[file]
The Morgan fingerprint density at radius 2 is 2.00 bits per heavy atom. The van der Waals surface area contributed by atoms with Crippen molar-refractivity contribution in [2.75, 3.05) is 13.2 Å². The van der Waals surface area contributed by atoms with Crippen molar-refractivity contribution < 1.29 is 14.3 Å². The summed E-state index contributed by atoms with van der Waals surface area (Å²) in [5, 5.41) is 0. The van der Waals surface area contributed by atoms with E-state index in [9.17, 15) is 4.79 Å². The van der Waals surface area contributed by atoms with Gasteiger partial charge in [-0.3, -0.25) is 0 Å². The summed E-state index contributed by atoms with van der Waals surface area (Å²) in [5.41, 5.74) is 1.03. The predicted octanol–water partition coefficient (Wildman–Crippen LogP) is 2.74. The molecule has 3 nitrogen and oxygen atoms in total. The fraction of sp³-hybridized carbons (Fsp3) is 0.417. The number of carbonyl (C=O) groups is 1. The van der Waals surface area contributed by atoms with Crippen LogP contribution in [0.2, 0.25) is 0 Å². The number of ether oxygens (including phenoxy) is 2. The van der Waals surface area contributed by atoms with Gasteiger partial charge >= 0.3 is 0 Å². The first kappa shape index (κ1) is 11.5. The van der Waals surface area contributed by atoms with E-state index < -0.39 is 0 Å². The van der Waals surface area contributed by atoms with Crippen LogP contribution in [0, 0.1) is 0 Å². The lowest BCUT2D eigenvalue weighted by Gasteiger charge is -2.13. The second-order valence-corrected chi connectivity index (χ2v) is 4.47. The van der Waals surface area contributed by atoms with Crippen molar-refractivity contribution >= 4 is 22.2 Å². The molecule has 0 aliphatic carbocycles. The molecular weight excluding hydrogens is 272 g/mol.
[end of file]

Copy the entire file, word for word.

The Morgan fingerprint density at radius 2 is 2.00 bits per heavy atom. The van der Waals surface area contributed by atoms with Crippen molar-refractivity contribution in [2.75, 3.05) is 13.2 Å². The van der Waals surface area contributed by atoms with Crippen molar-refractivity contribution < 1.29 is 14.3 Å². The summed E-state index contributed by atoms with van der Waals surface area (Å²) in [5, 5.41) is 0. The van der Waals surface area contributed by atoms with E-state index in [9.17, 15) is 4.79 Å². The van der Waals surface area contributed by atoms with Gasteiger partial charge in [-0.3, -0.25) is 0 Å². The summed E-state index contributed by atoms with van der Waals surface area (Å²) in [5.41, 5.74) is 1.03. The predicted octanol–water partition coefficient (Wildman–Crippen LogP) is 2.74. The molecule has 3 nitrogen and oxygen atoms in total. The fraction of sp³-hybridized carbons (Fsp3) is 0.417. The number of carbonyl (C=O) groups is 1. The van der Waals surface area contributed by atoms with Crippen LogP contribution in [0.2, 0.25) is 0 Å². The number of ether oxygens (including phenoxy) is 2. The van der Waals surface area contributed by atoms with Gasteiger partial charge >= 0.3 is 0 Å². The first kappa shape index (κ1) is 11.5. The van der Waals surface area contributed by atoms with E-state index < -0.39 is 0 Å². The van der Waals surface area contributed by atoms with Crippen LogP contribution in [0, 0.1) is 0 Å². The lowest BCUT2D eigenvalue weighted by Gasteiger charge is -2.13. The second-order valence-corrected chi connectivity index (χ2v) is 4.47. The van der Waals surface area contributed by atoms with Crippen molar-refractivity contribution >= 4 is 22.2 Å². The molecule has 0 aliphatic carbocycles. The molecular weight excluding hydrogens is 272 g/mol.